Grba S, Oura E, Suomalainen H. On the formation of glycogen and trehalose in baker’s yeast. Appl Microbiol Biotechnol 1975; 2(1): 29-37.
[17]
Gélinas P, Fiset G, LeDuy A, et al. Effect of growth conditions and trehalose content on cryotolerance of bakers’ yeast in frozen doughs. Appl Environ Microbiol 1989; 55(10): 2453-9.
[18]
Shima J, Hino A, Yamada-Iyo C, et al. Stress tolerance in doughs of Saccharomyces cerevisiae trehalase mutants derived from commercial bakers yeast. Appl Environ Microbiol 1999; 65(7): 2841-6.
[19]
Nakamura T, Takagi H, Shima J. Effects of ice-seeding temperature and intracellular trehalose contents on survival of frozen Saccharomyces cerevisiae cells. Cryobiology 2009; 58(2): 170-4.
[20]
Chi Z, Liu J, Zhang W. Trehalose accumulation from soluble starch by Saccharomycopsis fibuligera sdu. Enzyme Microb Technol 2001; 28(2-3): 240-5.
[21]
Berg JM, Stryer L, Tymoczko JL. Stryer Biochemie. Switzerland: Springer-Verlag 2015.
[22]
Grosjean H. DNA and RNA modification enzymes. Austin, TX: Landes Biosci 2009.
[23]
Cantara WA, Crain PF, Rozenski J, et al. The RNA modification database, RNAMDB: 2011 update. Nucleic Acids Res 2010; 39(Suppl. 1): D195-201.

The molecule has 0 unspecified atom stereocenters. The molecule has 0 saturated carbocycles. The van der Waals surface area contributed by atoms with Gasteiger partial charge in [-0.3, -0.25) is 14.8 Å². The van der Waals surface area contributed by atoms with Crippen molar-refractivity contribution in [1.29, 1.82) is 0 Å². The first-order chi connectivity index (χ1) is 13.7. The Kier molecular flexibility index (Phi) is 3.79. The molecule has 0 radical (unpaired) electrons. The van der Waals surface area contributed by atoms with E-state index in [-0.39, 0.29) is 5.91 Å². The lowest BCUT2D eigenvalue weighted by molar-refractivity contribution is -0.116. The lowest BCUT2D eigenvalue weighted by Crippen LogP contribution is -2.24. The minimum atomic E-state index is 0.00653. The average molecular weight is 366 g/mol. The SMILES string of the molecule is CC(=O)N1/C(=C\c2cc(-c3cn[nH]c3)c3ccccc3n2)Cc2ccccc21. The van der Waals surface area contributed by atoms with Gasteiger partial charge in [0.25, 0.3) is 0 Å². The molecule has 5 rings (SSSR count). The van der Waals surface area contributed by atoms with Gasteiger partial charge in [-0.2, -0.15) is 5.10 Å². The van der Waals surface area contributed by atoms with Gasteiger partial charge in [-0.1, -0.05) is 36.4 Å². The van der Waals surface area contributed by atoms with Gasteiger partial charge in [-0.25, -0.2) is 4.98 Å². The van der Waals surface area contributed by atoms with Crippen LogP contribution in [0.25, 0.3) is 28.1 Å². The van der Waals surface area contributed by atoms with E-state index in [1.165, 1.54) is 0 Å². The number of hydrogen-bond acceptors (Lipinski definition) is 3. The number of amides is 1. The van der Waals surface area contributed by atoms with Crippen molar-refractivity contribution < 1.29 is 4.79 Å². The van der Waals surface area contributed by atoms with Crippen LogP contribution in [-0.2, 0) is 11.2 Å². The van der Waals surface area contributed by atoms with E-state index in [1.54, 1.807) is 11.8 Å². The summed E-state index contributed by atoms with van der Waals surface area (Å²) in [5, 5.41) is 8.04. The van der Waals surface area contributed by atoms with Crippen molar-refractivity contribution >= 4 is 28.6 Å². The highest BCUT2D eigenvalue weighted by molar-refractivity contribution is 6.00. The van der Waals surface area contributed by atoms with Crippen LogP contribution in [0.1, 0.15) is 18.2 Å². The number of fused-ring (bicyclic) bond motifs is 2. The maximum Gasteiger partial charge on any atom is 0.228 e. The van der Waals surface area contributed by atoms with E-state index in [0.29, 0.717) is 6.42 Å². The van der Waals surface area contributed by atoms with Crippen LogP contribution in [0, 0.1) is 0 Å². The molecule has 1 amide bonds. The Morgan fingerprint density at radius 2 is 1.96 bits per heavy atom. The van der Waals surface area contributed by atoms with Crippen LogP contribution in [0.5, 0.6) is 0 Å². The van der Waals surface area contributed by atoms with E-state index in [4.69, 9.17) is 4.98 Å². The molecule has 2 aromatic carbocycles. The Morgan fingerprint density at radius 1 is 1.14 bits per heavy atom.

[24]
Lane BG. Historical perspectives on RNA nucleoside modifications.In: Modification and Editing of RNA. Washington, DC: ASM Press 1998; pp. 1-20.
[25]
Cohn WE, Volkin E. Nucleoside-5 -phosphates from ribonucleic acid. Nature 1951; 167(4247): 483-4.
[26]
Davis FF, Allen FW. Ribonucleic acids from yeast which contain a fifth nucleotide. J Biol Chem 1957; 227(2): 907-15.
[27]
Wrzesinski J, Bakin A, Ofengand J, et al. Isolation and properties of Escherichia coli 23S-RNA pseudouridine 1911, 1915, 1917 synthase (RluD). IUBMB Life 2000; 50(1): 33-7.
[28]
Raychaudhuri S, Niu L, Conrad J, et al. Functional effect of deletion and mutation of the Escherichia coli ribosomal RNA and tRNA pseudouridine synthase RluA. J Biol Chem 1999; 274(27): 18880-6.
[29]
Ma X, Yang C, Alexandrov A, et al. Pseudouridylation of yeast U2 snRNA is catalyzed by either an RNA-guided or RNA-independent mechanism. EMBO J 2005; 24(13): 2403-13.
[30]
Ni J, Tien AL, Fournier MJ. Small nucleolar RNAs direct site-specific synthesis of pseudouridine in ribosomal RNA. Cell 1997; 89(4): 565-73.
[31]
Schattner P, Barberan-Soler S, Lowe TM. A computational screen for mammalian pseudouridylation guide H/ACA RNAs. RNA 2006; 12(1): 15-25.